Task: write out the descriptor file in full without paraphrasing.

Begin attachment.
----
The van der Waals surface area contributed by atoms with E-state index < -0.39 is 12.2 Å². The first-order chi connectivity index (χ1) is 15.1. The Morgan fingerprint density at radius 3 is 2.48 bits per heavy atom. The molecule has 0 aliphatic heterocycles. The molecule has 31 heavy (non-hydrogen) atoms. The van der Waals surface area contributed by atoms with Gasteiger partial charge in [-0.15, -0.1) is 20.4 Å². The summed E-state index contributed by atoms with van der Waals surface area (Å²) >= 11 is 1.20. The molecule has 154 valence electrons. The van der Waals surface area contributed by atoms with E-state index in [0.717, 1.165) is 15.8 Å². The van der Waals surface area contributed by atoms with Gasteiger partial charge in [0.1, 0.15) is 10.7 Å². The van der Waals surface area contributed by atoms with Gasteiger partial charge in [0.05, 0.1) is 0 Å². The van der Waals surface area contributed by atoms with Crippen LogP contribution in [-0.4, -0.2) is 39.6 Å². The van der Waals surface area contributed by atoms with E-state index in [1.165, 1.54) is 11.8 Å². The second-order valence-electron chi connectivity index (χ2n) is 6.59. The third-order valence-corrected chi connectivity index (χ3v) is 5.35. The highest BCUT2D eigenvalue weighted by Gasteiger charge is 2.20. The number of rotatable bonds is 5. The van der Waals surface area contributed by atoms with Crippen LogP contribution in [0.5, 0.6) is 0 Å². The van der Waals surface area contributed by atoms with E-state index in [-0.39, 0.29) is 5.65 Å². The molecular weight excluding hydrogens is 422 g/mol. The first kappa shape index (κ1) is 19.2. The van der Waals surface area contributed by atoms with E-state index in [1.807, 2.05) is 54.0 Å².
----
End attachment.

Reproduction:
The van der Waals surface area contributed by atoms with E-state index < -0.39 is 12.2 Å². The first-order chi connectivity index (χ1) is 15.1. The Morgan fingerprint density at radius 3 is 2.48 bits per heavy atom. The molecule has 0 aliphatic heterocycles. The molecule has 31 heavy (non-hydrogen) atoms. The van der Waals surface area contributed by atoms with Gasteiger partial charge in [-0.15, -0.1) is 20.4 Å². The summed E-state index contributed by atoms with van der Waals surface area (Å²) >= 11 is 1.20. The molecule has 154 valence electrons. The van der Waals surface area contributed by atoms with E-state index in [0.717, 1.165) is 15.8 Å². The van der Waals surface area contributed by atoms with Gasteiger partial charge in [0.1, 0.15) is 10.7 Å². The van der Waals surface area contributed by atoms with Gasteiger partial charge in [0.05, 0.1) is 0 Å². The van der Waals surface area contributed by atoms with Crippen LogP contribution in [-0.4, -0.2) is 39.6 Å². The van der Waals surface area contributed by atoms with E-state index in [1.165, 1.54) is 11.8 Å². The second-order valence-electron chi connectivity index (χ2n) is 6.59. The third-order valence-corrected chi connectivity index (χ3v) is 5.35. The highest BCUT2D eigenvalue weighted by Gasteiger charge is 2.20. The number of rotatable bonds is 5. The van der Waals surface area contributed by atoms with Crippen LogP contribution in [0.5, 0.6) is 0 Å². The van der Waals surface area contributed by atoms with E-state index in [-0.39, 0.29) is 5.65 Å². The molecular weight excluding hydrogens is 422 g/mol. The first kappa shape index (κ1) is 19.2. The van der Waals surface area contributed by atoms with E-state index in [1.807, 2.05) is 54.0 Å².